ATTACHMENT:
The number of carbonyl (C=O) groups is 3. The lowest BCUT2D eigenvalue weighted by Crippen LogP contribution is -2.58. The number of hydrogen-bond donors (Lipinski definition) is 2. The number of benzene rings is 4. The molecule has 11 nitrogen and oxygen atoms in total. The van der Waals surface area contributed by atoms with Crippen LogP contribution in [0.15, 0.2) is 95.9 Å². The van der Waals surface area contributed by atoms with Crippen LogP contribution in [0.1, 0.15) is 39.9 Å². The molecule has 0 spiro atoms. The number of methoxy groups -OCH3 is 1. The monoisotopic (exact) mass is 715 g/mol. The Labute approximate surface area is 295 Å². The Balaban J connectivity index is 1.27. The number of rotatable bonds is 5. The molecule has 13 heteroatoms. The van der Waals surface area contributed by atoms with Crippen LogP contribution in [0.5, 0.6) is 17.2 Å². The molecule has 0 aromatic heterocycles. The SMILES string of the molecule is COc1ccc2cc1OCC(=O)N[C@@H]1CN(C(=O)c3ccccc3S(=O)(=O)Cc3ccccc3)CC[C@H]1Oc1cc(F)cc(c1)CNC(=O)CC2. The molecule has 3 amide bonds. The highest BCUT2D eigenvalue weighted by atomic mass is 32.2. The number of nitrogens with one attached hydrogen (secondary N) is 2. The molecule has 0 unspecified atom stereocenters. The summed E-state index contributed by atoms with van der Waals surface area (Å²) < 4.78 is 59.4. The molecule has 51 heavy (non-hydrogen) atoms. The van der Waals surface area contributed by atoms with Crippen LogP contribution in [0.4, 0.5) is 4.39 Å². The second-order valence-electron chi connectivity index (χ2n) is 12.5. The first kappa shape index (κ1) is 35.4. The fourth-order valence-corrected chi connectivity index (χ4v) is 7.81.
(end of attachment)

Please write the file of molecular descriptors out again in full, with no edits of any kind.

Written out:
The number of carbonyl (C=O) groups is 3. The lowest BCUT2D eigenvalue weighted by Crippen LogP contribution is -2.58. The number of hydrogen-bond donors (Lipinski definition) is 2. The number of benzene rings is 4. The molecule has 11 nitrogen and oxygen atoms in total. The van der Waals surface area contributed by atoms with Crippen LogP contribution in [0.15, 0.2) is 95.9 Å². The van der Waals surface area contributed by atoms with Crippen LogP contribution in [0.1, 0.15) is 39.9 Å². The molecule has 0 spiro atoms. The number of methoxy groups -OCH3 is 1. The monoisotopic (exact) mass is 715 g/mol. The Labute approximate surface area is 295 Å². The Balaban J connectivity index is 1.27. The number of rotatable bonds is 5. The molecule has 13 heteroatoms. The van der Waals surface area contributed by atoms with Crippen LogP contribution in [0.5, 0.6) is 17.2 Å². The molecule has 0 aromatic heterocycles. The SMILES string of the molecule is COc1ccc2cc1OCC(=O)N[C@@H]1CN(C(=O)c3ccccc3S(=O)(=O)Cc3ccccc3)CC[C@H]1Oc1cc(F)cc(c1)CNC(=O)CC2. The molecule has 3 amide bonds. The highest BCUT2D eigenvalue weighted by atomic mass is 32.2. The number of nitrogens with one attached hydrogen (secondary N) is 2. The molecule has 0 unspecified atom stereocenters. The summed E-state index contributed by atoms with van der Waals surface area (Å²) < 4.78 is 59.4. The molecule has 51 heavy (non-hydrogen) atoms. The van der Waals surface area contributed by atoms with Crippen LogP contribution in [0.4, 0.5) is 4.39 Å². The second-order valence-electron chi connectivity index (χ2n) is 12.5. The first kappa shape index (κ1) is 35.4. The fourth-order valence-corrected chi connectivity index (χ4v) is 7.81.